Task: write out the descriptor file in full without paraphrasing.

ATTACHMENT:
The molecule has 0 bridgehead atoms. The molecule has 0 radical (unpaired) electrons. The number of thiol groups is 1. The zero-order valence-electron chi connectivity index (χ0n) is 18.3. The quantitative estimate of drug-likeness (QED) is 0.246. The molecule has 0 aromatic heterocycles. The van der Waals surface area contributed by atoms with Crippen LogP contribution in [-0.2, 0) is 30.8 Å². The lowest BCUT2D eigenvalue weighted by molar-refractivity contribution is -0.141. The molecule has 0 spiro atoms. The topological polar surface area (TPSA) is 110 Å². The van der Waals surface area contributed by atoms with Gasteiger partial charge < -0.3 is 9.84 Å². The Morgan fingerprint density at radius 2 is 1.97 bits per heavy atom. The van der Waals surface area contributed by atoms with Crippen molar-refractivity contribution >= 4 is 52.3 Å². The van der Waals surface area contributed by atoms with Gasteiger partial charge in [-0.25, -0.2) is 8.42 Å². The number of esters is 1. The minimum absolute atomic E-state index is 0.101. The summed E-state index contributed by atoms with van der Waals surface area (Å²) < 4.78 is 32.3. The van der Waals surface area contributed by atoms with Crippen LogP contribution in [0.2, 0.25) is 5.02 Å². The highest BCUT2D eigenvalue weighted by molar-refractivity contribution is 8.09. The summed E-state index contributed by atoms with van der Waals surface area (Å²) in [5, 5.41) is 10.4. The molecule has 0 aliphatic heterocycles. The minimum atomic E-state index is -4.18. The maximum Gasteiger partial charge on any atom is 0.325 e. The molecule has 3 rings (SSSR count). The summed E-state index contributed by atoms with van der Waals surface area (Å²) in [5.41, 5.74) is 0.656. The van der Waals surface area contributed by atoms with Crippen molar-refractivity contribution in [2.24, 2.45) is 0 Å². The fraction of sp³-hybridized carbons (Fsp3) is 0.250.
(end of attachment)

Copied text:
The molecule has 0 bridgehead atoms. The molecule has 0 radical (unpaired) electrons. The number of thiol groups is 1. The zero-order valence-electron chi connectivity index (χ0n) is 18.3. The quantitative estimate of drug-likeness (QED) is 0.246. The molecule has 0 aromatic heterocycles. The van der Waals surface area contributed by atoms with Crippen LogP contribution in [-0.2, 0) is 30.8 Å². The lowest BCUT2D eigenvalue weighted by molar-refractivity contribution is -0.141. The molecule has 0 spiro atoms. The topological polar surface area (TPSA) is 110 Å². The van der Waals surface area contributed by atoms with Gasteiger partial charge < -0.3 is 9.84 Å². The Morgan fingerprint density at radius 2 is 1.97 bits per heavy atom. The van der Waals surface area contributed by atoms with Crippen molar-refractivity contribution >= 4 is 52.3 Å². The van der Waals surface area contributed by atoms with Gasteiger partial charge in [-0.25, -0.2) is 8.42 Å². The number of esters is 1. The minimum absolute atomic E-state index is 0.101. The summed E-state index contributed by atoms with van der Waals surface area (Å²) < 4.78 is 32.3. The van der Waals surface area contributed by atoms with Crippen LogP contribution in [0.2, 0.25) is 5.02 Å². The highest BCUT2D eigenvalue weighted by molar-refractivity contribution is 8.09. The summed E-state index contributed by atoms with van der Waals surface area (Å²) in [5, 5.41) is 10.4. The molecule has 0 aliphatic heterocycles. The minimum atomic E-state index is -4.18. The maximum Gasteiger partial charge on any atom is 0.325 e. The molecule has 3 rings (SSSR count). The summed E-state index contributed by atoms with van der Waals surface area (Å²) in [5.41, 5.74) is 0.656. The van der Waals surface area contributed by atoms with Crippen molar-refractivity contribution in [2.24, 2.45) is 0 Å². The fraction of sp³-hybridized carbons (Fsp3) is 0.250.